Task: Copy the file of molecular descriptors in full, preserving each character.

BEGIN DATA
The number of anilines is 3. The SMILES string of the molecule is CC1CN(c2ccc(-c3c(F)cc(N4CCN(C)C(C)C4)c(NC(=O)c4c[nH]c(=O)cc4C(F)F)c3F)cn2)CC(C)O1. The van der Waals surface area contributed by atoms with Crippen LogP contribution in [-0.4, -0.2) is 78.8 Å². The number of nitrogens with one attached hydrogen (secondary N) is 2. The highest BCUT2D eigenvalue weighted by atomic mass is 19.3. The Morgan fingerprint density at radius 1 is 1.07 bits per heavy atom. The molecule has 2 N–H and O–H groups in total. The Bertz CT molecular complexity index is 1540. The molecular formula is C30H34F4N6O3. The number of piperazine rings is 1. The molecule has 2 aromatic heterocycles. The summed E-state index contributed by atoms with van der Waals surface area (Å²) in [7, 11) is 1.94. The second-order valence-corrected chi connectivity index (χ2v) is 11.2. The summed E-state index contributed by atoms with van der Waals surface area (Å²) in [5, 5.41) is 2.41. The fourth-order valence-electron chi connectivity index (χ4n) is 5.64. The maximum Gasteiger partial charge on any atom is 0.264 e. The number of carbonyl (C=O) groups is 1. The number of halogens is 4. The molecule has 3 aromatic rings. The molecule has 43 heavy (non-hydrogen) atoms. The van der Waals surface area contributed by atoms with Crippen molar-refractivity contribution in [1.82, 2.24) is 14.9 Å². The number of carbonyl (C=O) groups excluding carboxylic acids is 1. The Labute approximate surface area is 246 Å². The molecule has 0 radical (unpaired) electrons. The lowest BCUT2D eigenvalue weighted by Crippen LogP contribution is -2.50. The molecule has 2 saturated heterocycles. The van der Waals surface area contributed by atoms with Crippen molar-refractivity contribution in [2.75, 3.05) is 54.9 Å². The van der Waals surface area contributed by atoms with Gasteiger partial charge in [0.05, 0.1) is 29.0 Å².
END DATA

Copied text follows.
The number of anilines is 3. The SMILES string of the molecule is CC1CN(c2ccc(-c3c(F)cc(N4CCN(C)C(C)C4)c(NC(=O)c4c[nH]c(=O)cc4C(F)F)c3F)cn2)CC(C)O1. The van der Waals surface area contributed by atoms with Crippen LogP contribution in [-0.4, -0.2) is 78.8 Å². The number of nitrogens with one attached hydrogen (secondary N) is 2. The highest BCUT2D eigenvalue weighted by atomic mass is 19.3. The Morgan fingerprint density at radius 1 is 1.07 bits per heavy atom. The molecule has 2 N–H and O–H groups in total. The Bertz CT molecular complexity index is 1540. The molecular formula is C30H34F4N6O3. The number of piperazine rings is 1. The molecule has 2 aromatic heterocycles. The summed E-state index contributed by atoms with van der Waals surface area (Å²) in [7, 11) is 1.94. The second-order valence-corrected chi connectivity index (χ2v) is 11.2. The summed E-state index contributed by atoms with van der Waals surface area (Å²) in [5, 5.41) is 2.41. The fourth-order valence-electron chi connectivity index (χ4n) is 5.64. The maximum Gasteiger partial charge on any atom is 0.264 e. The number of carbonyl (C=O) groups is 1. The number of halogens is 4. The molecule has 3 aromatic rings. The molecule has 43 heavy (non-hydrogen) atoms. The van der Waals surface area contributed by atoms with Crippen molar-refractivity contribution in [1.82, 2.24) is 14.9 Å². The number of carbonyl (C=O) groups excluding carboxylic acids is 1. The Labute approximate surface area is 246 Å². The molecule has 0 radical (unpaired) electrons. The lowest BCUT2D eigenvalue weighted by Crippen LogP contribution is -2.50. The molecule has 2 saturated heterocycles. The van der Waals surface area contributed by atoms with Crippen molar-refractivity contribution in [2.75, 3.05) is 54.9 Å². The van der Waals surface area contributed by atoms with Gasteiger partial charge in [0.05, 0.1) is 29.0 Å².